By Jordan Douglas, HHC

Life seems to speed up for us this time of year (hello, holidays), while nature slows herself down. To cultivate balance, we can follow her lead by taking a moment to root ourselves and connect to the world around us. Autumn is the season of letting go. This is the time to prepare ourselves — physically, mentally and emotionally — for the winter ahead. We clear out that which no longer serves us and focus on nourishment, in every sense of the word.

As we move towards winter and the season of inner contemplation, we take this opportunity of the changing seasons to pause and reflect on the year thus far. Autumn encourages us to re-evaluate our purpose and recommit to what is important to us so that we can cultivate clarity. How are we thriving in our lives, work, relationships? What can we release that we no longer need? How can we show up with respect and integrity for ourselves, our friends, coworkers, families and fellow humans navigating this very complex world? What steps can we take to consolidate our essentials and release what no longer serves us?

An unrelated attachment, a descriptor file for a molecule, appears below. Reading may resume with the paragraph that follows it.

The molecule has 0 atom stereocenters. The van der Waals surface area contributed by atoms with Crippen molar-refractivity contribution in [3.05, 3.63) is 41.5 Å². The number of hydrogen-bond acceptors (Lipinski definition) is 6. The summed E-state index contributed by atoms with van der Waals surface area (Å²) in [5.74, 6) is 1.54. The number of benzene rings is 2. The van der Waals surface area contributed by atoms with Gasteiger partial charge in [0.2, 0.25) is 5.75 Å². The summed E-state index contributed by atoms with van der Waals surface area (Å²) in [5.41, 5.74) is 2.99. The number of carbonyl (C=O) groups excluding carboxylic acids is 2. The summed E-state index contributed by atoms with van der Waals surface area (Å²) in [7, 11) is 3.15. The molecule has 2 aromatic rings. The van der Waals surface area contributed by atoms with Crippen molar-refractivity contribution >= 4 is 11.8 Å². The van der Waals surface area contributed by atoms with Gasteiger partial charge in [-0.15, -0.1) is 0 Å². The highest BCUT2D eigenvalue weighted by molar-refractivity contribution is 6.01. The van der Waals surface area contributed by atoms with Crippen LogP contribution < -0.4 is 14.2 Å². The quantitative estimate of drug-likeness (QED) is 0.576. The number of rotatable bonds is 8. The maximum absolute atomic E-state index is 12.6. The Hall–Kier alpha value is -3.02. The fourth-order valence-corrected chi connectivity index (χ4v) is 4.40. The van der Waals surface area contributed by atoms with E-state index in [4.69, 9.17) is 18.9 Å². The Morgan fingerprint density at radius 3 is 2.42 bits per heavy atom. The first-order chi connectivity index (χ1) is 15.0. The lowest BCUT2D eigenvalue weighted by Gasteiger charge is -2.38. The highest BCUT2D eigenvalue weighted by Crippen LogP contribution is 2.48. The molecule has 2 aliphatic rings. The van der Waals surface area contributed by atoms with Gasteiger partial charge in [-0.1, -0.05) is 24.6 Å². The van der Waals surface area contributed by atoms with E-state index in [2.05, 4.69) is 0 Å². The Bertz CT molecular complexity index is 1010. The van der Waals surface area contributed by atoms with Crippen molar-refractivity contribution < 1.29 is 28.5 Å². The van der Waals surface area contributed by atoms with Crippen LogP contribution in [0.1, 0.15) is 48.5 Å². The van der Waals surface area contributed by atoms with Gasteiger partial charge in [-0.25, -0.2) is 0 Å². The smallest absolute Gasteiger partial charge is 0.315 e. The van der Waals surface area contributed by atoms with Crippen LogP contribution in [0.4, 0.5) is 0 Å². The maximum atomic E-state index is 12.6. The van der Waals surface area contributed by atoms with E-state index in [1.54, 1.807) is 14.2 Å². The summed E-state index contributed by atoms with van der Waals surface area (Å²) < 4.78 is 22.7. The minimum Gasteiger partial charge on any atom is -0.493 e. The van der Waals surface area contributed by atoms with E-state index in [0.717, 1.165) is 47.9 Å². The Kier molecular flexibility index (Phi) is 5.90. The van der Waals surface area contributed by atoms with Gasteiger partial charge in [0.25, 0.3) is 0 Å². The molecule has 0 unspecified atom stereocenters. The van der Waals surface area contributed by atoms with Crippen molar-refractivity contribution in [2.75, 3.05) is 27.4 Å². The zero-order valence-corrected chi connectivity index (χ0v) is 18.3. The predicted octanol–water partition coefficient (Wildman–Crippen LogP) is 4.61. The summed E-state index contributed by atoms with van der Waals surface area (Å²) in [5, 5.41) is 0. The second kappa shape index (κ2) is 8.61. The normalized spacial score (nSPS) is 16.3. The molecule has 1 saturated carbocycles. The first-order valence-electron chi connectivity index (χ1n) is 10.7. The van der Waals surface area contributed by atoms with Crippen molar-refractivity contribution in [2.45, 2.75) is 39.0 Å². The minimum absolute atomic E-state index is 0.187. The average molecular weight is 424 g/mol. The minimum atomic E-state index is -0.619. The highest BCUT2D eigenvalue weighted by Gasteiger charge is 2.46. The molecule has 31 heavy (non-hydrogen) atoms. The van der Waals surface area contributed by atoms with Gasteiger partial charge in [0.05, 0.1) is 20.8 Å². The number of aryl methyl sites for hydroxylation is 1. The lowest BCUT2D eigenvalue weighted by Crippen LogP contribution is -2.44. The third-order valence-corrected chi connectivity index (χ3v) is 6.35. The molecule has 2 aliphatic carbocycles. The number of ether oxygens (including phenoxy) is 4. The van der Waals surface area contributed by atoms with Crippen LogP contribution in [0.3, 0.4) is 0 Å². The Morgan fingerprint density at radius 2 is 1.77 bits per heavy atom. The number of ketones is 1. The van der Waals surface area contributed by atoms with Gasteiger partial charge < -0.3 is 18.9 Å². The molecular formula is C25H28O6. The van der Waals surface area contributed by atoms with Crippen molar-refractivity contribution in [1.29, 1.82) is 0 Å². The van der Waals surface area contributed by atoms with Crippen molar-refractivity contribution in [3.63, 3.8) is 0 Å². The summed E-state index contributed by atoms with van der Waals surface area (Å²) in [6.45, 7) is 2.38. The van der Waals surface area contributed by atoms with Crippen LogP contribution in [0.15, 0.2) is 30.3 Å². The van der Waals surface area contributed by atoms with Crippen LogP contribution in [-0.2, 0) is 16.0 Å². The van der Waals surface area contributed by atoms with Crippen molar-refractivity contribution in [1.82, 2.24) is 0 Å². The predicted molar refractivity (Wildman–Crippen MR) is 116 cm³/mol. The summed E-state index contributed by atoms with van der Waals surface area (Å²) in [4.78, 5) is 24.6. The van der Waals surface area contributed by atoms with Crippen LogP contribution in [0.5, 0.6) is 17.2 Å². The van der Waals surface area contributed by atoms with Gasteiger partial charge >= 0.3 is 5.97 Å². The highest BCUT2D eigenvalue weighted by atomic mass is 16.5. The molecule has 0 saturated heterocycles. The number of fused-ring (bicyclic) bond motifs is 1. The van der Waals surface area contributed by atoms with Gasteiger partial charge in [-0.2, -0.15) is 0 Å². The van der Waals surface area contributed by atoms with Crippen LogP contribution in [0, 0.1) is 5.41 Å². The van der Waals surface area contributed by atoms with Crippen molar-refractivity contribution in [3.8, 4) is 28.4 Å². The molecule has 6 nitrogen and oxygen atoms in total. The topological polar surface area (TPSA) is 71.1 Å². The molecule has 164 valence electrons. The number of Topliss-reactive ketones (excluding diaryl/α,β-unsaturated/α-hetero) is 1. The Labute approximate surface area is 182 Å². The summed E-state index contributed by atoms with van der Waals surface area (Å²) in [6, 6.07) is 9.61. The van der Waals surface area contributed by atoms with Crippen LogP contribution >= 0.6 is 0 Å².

As we let go and release what we no longer need, we simultaneously recommit and ground in ourselves. Root medicine, through food or herbs, is ideal nourishment for this process. Winter squashes, sweet potatoes, carrots, parsnips, beets, onions, garlic, ginger and turmeric are all great friends here. Warming spices (think: black pepper, spicy condiments, chili peppers, horseradish, mustard, cinnamon) can be an excellent addition to food and drink to promote circulation, stimulate digestion and help keep the immune system strong during cold and flu season.

Energetically speaking, autumn is dry, light and sometimes sharp. Imbalance can manifest as dry skin, anxious mood, constipation, gas and bloating. These imbalances serve as cues as to where our body needs a little extra love and attention. For many, autumn is a great time to return to rhythm and routine to keep us grounded, and to keep imbalances at bay. Try experimenting with:

  • Regular mealtimes consisting of warm food and drink.
  • Practicing self-massage with warm oils, such as almond and sesame.
  • Turning off the screens an hour or more before bed.
  • Dedicating five minutes a day to sit quietly with yourself.
  • Taking time to relax and get extra sleep.
  • Spending time in nature.
  • Giving thanks.

This week many celebrate Thanksgiving. As you enjoy abundance with delicious food, good company, warmth and cheer, allow gratitude to percolate into everything you do and everyone you meet, through this holiday and beyond.

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